People used to tell me how sad it was to have such a sick child. He must be so upset to get stuck all the time, to be in the hospital, to breathe with a trach. I would tell them he's never known any differently, so why would he be sad about it? As far as he knows, everyone breathes through their neck and is missing part of their heart. That got people thinking that life may not be as bad as they thought it might be. If Tommy could do something despite every challenge he faced, then why couldn't I?
I don't know if I was born strong, but he brought it out in me. I faced things I never imagined. I faced his mortality well before he ever died. When he was 9 months old and we were told his lung pressures were too high to proceed with his next heart surgery, we were told to take him home. His oxygen saturation was already in the 60s. He was blue and tired. The DME came with oxygen and got all the paperwork in order to release him. We were basically told there was nothing that could be done and he just needed to go home and grow. There was no way I was letting them discharge him. I sat sweetly beside his bed every day for 4 days. On day 2, they moved his crib to a private room so his primo spot could go to a baby returning from surgery and could be right next to the nurse's station. Fine by me. It meant I had a tv to watch between naps. By day 4, his surgeon had formulated a plan. I think he was tired of seeing me every morning when he rounded. He also knew from our past that I wasn't moving from that room until somebody fixed my baby.
I'm beginning to wonder if the stubborn came from necessity, or heredity. I'm seeing my son and I were more alike than I realized. If he were alive today, I also think he would have a blue Mohawk to go with my pink hair. God, I miss that kid.
He made me who I am today. A small boy with a broken heart reached out and touched the world with his smile. I am proud to be his mother. I am honored he was my son. His short life had a ripple effect on the world. So long ago, when I felt like I was the only person in the world with a baby with a heart defect, I turned on my computer and started looking for others like me. I found out there was another planet!
To be told having a heart defect was a rare event was not true. The media, the internet, and many organizations have sugar coated CHD. An average of 87 babies are born EVERY DAY with a heart defect. It is the number one birth defect in the country and it takes more lives in the first year that all forms of childhood cancer combined. Tommy has a lot of company in Heaven.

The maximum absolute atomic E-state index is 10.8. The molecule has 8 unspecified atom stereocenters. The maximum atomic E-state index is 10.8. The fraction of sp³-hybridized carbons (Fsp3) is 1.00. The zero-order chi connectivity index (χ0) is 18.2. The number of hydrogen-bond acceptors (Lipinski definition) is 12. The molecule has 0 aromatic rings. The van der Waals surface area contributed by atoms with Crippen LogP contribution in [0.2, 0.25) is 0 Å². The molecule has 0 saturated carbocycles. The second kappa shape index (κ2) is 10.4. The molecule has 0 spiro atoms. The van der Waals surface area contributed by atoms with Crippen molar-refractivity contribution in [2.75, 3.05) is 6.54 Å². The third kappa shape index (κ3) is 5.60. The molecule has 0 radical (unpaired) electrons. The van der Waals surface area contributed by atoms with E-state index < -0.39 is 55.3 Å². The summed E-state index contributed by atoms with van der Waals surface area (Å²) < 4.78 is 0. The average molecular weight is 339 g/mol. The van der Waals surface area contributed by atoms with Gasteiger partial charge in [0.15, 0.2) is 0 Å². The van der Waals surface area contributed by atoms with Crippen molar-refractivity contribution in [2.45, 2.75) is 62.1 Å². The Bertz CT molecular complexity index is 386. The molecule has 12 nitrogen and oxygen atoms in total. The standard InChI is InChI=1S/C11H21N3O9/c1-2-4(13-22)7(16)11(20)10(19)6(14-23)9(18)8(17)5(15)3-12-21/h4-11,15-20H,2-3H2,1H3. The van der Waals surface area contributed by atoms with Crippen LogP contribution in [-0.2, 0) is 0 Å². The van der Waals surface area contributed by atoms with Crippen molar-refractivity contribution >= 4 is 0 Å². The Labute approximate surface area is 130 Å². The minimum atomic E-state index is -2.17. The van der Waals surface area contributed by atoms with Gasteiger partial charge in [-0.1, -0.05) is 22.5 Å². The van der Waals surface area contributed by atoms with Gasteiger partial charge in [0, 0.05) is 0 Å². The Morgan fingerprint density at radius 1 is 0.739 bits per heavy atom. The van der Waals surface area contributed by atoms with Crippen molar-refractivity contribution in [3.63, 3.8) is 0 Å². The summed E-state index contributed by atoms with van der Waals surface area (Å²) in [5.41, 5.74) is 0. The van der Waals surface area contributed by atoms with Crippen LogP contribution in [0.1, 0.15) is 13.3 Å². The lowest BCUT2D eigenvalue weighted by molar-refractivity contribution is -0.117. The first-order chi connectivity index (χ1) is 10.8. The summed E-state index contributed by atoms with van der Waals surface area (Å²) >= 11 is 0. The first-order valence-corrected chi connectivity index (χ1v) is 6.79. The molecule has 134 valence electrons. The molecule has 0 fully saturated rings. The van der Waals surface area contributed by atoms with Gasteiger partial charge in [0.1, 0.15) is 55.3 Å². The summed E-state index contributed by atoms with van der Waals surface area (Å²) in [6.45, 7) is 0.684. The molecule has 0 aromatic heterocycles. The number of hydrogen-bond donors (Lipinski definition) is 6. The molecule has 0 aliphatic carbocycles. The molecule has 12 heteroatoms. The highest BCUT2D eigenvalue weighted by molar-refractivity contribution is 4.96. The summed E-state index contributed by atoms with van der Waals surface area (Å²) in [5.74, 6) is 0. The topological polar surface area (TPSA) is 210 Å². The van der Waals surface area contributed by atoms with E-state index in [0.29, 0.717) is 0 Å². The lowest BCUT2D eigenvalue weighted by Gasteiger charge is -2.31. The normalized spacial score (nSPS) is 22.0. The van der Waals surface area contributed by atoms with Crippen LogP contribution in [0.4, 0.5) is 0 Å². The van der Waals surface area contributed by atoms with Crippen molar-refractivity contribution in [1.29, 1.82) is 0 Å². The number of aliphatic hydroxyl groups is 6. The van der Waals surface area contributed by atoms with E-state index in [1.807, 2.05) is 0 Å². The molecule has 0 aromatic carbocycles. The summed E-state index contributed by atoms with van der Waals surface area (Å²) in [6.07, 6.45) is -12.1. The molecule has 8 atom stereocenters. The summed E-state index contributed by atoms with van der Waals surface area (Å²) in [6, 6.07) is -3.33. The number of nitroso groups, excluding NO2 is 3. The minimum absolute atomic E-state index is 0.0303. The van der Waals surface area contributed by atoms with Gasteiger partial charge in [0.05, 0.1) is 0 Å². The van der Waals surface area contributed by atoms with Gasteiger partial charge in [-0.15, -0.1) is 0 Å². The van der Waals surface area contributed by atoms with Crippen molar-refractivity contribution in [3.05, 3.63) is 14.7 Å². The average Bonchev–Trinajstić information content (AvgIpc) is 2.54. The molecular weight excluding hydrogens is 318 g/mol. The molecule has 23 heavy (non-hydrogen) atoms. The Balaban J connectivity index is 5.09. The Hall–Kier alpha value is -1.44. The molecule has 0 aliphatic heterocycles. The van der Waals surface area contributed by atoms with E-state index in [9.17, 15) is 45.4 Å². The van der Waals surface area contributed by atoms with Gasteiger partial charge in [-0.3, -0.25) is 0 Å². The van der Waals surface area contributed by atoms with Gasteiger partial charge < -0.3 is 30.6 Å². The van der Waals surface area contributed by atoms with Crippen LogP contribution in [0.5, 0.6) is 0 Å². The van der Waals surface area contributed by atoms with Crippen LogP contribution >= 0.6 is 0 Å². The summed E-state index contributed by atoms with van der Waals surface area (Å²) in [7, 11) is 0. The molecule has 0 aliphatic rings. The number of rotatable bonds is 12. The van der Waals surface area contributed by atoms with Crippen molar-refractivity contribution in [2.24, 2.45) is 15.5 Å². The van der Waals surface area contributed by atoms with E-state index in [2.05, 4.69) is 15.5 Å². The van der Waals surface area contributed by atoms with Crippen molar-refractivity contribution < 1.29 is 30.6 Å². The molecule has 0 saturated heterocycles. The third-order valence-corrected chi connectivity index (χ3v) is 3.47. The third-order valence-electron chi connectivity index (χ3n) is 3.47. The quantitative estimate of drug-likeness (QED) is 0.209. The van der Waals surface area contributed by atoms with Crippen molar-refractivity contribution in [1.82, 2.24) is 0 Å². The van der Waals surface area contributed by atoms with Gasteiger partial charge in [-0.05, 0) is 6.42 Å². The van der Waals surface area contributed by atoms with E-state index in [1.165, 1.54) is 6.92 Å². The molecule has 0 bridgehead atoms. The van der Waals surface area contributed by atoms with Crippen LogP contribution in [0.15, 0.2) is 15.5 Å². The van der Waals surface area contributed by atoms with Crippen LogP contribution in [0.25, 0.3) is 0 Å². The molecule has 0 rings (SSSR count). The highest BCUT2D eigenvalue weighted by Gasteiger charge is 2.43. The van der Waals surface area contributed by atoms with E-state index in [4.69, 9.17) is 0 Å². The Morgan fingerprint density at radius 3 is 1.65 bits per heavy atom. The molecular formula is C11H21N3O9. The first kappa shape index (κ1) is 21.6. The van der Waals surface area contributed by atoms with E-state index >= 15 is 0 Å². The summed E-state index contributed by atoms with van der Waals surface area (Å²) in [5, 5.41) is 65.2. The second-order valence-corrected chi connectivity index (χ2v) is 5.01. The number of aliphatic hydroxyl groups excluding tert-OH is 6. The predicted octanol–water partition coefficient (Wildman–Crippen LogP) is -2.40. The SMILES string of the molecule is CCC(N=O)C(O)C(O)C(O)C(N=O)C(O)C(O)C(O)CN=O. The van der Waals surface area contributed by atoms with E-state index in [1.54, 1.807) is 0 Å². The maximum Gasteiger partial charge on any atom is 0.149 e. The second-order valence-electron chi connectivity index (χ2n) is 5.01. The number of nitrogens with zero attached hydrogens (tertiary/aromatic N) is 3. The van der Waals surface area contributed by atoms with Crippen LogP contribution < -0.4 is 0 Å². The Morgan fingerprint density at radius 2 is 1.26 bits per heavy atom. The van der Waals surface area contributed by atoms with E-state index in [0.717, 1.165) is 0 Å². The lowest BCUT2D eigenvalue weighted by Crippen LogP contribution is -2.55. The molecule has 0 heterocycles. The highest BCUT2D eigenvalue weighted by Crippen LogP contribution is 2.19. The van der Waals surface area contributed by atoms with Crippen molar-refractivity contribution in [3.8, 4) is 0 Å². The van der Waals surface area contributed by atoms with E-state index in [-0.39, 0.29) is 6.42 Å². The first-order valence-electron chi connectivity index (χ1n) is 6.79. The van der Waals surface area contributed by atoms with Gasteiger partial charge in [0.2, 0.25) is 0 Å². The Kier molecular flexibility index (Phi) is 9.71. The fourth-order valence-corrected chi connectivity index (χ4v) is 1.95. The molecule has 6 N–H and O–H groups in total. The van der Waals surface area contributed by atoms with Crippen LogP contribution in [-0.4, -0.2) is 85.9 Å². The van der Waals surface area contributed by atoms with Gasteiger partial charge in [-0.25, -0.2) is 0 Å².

As I continue my journey as the parent of a child who has lost his battle with heart defects, I want to be just as stubborn as I was when was an advocate for him when he was alive. It angers me that everyone is looking for the gold at the end of the rainbow. To get to the end of the rainbow, we need to walk in the rain. The prettiest rainbows come after the harshest storms and I'm looking to pick a fight with the biggest thundercloud out there. We need to stop sugar coating what life if like with a CHD! It's hard, it's stressful, it's sleepless nights. Some fortunate parents are able to have their child repaired with a simple procedure, medication or just time. More of us face multiple surgeries, brushes with death, fear of infection, growth issues, behavioral issues, transplant, and eventually funerals. It's not pretty.
CHD needs awareness, yes, but it needs funding and research. Statistics show that deaths from CHD have declined by 39% between 1979 and 1997, but 41,000 still died as a result of a CHD during that same study. Current statistics show 4000 babies die a year from CHD. The average number of people living with a CHD at this time is about 1 in 100. About 87 babies are born a day with CHD. By the time you end your day today, 9 of those families will be planning a funeral and crying with empty arms. Don't think it can't or won't happen. I'm still crying.